Film Length: 125 minutes
Aspect Ratio: 2.35:1 High Definition 1080p
Disc Type: BD-25 Single Layer
Codec: AVC Mpeg-4
Audio: Uncompressed 5.1 PCM, English & French Dolby Digital 5.1, Spanish Dolby Digital 2.0
Subtitles: English SDH, Spanish & French
Release Date: April 3, 2007
When G.I. Jane was released in 1997, Demi Moore was at the height of her fame and power in Hollywood and with audiences. She had catapulted herself to the top spot amongst the Hollywood elite and had managed to command almost unlimited earnings. One could certainly argue as to the quality of her films, but few could argue against her seemingly limitless popularity. Strangely, G.I. Jane marked a turning point in her career as her popularity suddenly waned. Ridley Scott, director of G.I. Jane, on the other hand, almost immediately sprung from this film into a new era of popularity as a filmmaker. It seems that one person’s downfall is another’s brass ring.
G.I. Jane follows the pursuits of Lieutenant Jordan O’Neil as she attempts to become the first woman to become a Navy SEAL. O’Neil battles sexism, harassment, brutality and humiliation as she breaks the mold, shaves her head and proves the establishment wrong in her quest. The battle of the sexes, indeed.
G.I. Jane has loads of potential that is often overshadowed by the massive amount of publicity that originally accompanied the film in its theatrical release. I remember Demi Moore’s shaved head being such a major news story in 1997 that one would have thought that the woman had lost a limb in the name of acting. Of course, we’ve since seen Natalie Portman pull of the same stunt in V for Vendetta, so the impact of Ms. Moore’s bald head is now somewhat diminished. What we are left with, is a Ridley Scott film with some good performances and a bit of a precursor to the style he would adopt in subsequent years with Gladiator and Black Hawk Down. Technically, the film is exceptionally well made, but the story just gets a bit boring over repeated viewings.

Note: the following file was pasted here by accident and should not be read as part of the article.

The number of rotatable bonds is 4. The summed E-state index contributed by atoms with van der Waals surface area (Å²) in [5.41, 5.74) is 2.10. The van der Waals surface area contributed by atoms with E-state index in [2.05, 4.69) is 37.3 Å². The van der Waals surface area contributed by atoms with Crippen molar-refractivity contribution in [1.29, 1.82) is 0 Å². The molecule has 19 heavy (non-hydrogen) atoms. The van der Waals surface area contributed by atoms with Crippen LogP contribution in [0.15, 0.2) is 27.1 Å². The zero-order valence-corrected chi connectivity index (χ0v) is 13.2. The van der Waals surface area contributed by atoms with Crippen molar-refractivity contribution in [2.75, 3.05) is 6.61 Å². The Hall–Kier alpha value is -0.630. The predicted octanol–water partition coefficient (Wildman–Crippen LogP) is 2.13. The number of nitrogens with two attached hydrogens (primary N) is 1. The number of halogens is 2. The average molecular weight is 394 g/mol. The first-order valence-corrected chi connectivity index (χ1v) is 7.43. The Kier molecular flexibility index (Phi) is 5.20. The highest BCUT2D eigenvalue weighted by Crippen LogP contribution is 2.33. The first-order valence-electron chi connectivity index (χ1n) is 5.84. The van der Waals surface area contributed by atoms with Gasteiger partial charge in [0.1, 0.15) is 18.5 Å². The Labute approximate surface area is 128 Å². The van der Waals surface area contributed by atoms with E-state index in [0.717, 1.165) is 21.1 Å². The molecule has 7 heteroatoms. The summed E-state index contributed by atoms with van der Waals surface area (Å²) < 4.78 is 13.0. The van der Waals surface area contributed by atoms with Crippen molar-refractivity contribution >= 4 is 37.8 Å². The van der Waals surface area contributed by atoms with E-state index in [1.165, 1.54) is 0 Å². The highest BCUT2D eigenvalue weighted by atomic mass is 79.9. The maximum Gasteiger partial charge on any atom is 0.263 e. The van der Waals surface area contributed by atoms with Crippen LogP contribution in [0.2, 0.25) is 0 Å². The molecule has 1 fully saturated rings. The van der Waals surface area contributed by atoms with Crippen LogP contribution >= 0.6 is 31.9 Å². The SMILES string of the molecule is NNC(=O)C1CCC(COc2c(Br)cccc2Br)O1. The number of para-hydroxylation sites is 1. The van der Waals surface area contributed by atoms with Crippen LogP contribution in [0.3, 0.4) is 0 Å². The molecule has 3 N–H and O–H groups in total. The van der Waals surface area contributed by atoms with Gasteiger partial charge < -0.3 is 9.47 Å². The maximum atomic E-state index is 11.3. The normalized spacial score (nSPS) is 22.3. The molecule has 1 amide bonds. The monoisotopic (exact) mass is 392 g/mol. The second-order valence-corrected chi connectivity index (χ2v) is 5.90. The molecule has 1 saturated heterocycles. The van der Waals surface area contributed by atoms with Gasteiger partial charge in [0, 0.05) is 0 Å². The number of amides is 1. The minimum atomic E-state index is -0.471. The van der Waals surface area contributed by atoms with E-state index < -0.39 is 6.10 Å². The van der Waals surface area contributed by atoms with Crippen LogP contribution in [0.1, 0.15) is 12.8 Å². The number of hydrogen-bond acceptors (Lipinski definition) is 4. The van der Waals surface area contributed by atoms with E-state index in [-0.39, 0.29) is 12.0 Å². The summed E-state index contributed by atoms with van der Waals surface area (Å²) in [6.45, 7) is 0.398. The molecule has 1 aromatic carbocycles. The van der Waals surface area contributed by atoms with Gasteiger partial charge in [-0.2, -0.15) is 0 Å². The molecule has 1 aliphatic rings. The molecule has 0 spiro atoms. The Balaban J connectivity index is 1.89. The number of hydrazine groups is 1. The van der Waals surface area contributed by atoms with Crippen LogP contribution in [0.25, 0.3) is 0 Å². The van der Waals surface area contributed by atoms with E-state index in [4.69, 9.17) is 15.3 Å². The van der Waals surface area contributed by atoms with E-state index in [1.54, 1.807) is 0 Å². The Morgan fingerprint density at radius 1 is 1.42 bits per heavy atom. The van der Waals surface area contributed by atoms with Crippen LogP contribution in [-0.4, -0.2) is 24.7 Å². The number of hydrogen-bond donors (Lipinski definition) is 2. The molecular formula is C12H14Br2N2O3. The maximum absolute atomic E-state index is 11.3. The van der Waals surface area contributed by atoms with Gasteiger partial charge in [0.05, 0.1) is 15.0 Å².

G.I. Jane arrives on the Blu-ray format looking about as good as it possibly could. If that doesn’t sound like a ringing endorsement, then let me say that I’m confident that the film looks exactly the way it was filmed, but isn’t even slightly reminiscent of anything resembling eye-candy. This film is very soft and filtered and seems to have been shot with a very hazy look from beginning to end. Almost every room is filled with smoke or some kind of ambient haze of some sort. About the only scene that isn’t soft, is the aforementioned head-shaving scene. It definitely looks like a different and more detailed filming technique was used there to pump up the emphasis on the head shaving in question. For the remainder of the film, however, we are treated to images that border on completely monochromatic and have very little in the way of pop. If I could levy one complaint at the transfer that keeps it from achieving a perfect score, it would be in the occasional print defects that show up from time to time. There were just too many scratches and pops on this print. We’ve seen time and time again that proper restoration can bring these slightly older films back to pristine condition. The Blu-ray format demands just that.
PCM audio is, again, the best choice on the G.I. Jane Blu-ray. There is quite a bit of challenging material on this disc and the PCM tack is a clear improvement over the Dolby Digital track. Much of this film centers on military training sequences with lots of panning effects and nicely placed music. The occasional helicopter flies by and machine guns rattle effectively in the surround channels. Dialogue is perfectly presented and there is a nice amount of deep bass during the more immersive action sequences. Unfortunately, the film is predominantly front-loaded in its sound design and the rear channel activity is fairly limited.
Here’s what’s included:
That’s right, there are no extras on this disc.
The Final Analysis:
With a mildly enjoyable story and an excellent technical presentation, G.I. Jane on Blu-ray is really something of a mixed bag. The total lack of extras is sure to be a big disappointment with fans of the film. I give G.I. Jane a marginal recommendation for those who have never seen the film and on the strengths of its technical presentation.
Equipment used for this review:
Panasonic DMP-BD10 Blu-Ray Player
Panasonic PT-AE1000 Front Projector
Carada 93” diagonal 16x9 Criterion Series/Brilliant White Screen – www.carada.com
Rotel RSX-1056 Surround Receiver
Rotel RB-1080 Amplifier
M&K MX-125 Subwoofer